Looking Backwards

I asked Stoph how his move to New York went.  “It’s fine,” he responded.  “I mean, I always knew I would eventually end up here, so it doesn’t feel weird.”

I do not have the same kind of focused direction, but I understand the feeling,  I think I’ve always known I would end up in a city, and here I am.  I think when I look back on my twenties, I won’t remember the floundering feelings of being lost and aimless, but rather the nights out: tripping down the asphalt, our laughs and shouts bouncing off the dark, silent rowhomes and storefronts; my face smeared with makeup and sweat; my nostrils and wilted hair laced with smoke; the silk of my top stained with cocktail spills; the sickly sweet aftertaste of fermented grain in my mouth and my feet blistered raw from dancing; my ears throbbing from hip hop and electro and my eyes dry and tired.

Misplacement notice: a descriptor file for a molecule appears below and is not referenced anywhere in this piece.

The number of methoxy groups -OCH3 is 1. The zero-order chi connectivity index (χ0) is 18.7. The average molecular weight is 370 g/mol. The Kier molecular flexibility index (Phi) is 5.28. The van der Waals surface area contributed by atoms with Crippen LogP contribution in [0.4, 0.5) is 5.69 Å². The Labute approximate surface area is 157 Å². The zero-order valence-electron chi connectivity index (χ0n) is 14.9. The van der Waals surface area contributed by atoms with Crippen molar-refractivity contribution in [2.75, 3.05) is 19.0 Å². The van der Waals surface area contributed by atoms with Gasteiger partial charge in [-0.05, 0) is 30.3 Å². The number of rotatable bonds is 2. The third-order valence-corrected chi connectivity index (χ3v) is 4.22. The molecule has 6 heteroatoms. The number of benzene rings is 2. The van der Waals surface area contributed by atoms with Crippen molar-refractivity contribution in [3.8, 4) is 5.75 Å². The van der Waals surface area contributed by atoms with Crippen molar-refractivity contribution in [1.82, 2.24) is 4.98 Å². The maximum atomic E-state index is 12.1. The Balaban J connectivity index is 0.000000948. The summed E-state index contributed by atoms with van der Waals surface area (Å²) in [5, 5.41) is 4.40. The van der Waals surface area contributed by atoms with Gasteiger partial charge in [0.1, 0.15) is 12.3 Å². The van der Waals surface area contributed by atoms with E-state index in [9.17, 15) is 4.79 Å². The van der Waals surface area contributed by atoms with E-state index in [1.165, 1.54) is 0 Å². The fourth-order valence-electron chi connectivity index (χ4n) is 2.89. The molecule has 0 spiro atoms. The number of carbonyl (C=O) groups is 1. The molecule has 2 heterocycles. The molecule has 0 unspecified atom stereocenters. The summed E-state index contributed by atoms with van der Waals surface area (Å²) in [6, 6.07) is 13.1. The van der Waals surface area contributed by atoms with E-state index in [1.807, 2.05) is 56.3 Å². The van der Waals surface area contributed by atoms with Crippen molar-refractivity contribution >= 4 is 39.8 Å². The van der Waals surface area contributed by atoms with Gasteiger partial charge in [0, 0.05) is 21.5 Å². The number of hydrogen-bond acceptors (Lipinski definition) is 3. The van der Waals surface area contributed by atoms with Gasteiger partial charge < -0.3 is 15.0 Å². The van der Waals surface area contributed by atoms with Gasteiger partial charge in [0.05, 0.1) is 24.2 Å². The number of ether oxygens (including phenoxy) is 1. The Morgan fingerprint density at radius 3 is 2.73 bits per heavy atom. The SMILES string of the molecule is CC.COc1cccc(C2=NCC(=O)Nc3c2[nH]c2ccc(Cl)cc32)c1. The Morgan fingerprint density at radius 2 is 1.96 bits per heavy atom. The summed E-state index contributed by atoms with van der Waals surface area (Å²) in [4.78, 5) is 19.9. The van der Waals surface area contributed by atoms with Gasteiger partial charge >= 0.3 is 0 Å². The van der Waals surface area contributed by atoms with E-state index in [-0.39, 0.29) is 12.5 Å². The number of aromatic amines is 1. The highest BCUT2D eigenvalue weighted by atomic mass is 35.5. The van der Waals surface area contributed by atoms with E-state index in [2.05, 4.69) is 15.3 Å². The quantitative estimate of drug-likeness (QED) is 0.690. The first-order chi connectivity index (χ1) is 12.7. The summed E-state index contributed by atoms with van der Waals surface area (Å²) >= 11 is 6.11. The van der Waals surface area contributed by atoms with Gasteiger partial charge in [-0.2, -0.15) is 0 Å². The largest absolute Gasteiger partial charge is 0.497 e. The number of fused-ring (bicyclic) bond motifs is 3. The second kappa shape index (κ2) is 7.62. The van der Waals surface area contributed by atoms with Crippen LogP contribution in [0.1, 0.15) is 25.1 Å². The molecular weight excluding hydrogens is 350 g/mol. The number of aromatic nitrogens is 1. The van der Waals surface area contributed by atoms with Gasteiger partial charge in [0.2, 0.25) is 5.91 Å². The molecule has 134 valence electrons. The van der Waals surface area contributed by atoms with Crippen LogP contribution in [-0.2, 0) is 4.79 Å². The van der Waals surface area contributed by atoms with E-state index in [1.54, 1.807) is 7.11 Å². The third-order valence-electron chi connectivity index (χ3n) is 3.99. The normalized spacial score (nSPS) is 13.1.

But what I will remember most are the cab rides home.  Sometimes I’m with friends and we’re talking much too loudly and being far too obnoxious.  Sometimes I’m with a boy and we’re being obnoxious in a different way.  But the best times are when I’m alone, with the windows open and the swift cool wind sweeping back my hair as I rest my tired head against the sticky vinyl sea. 

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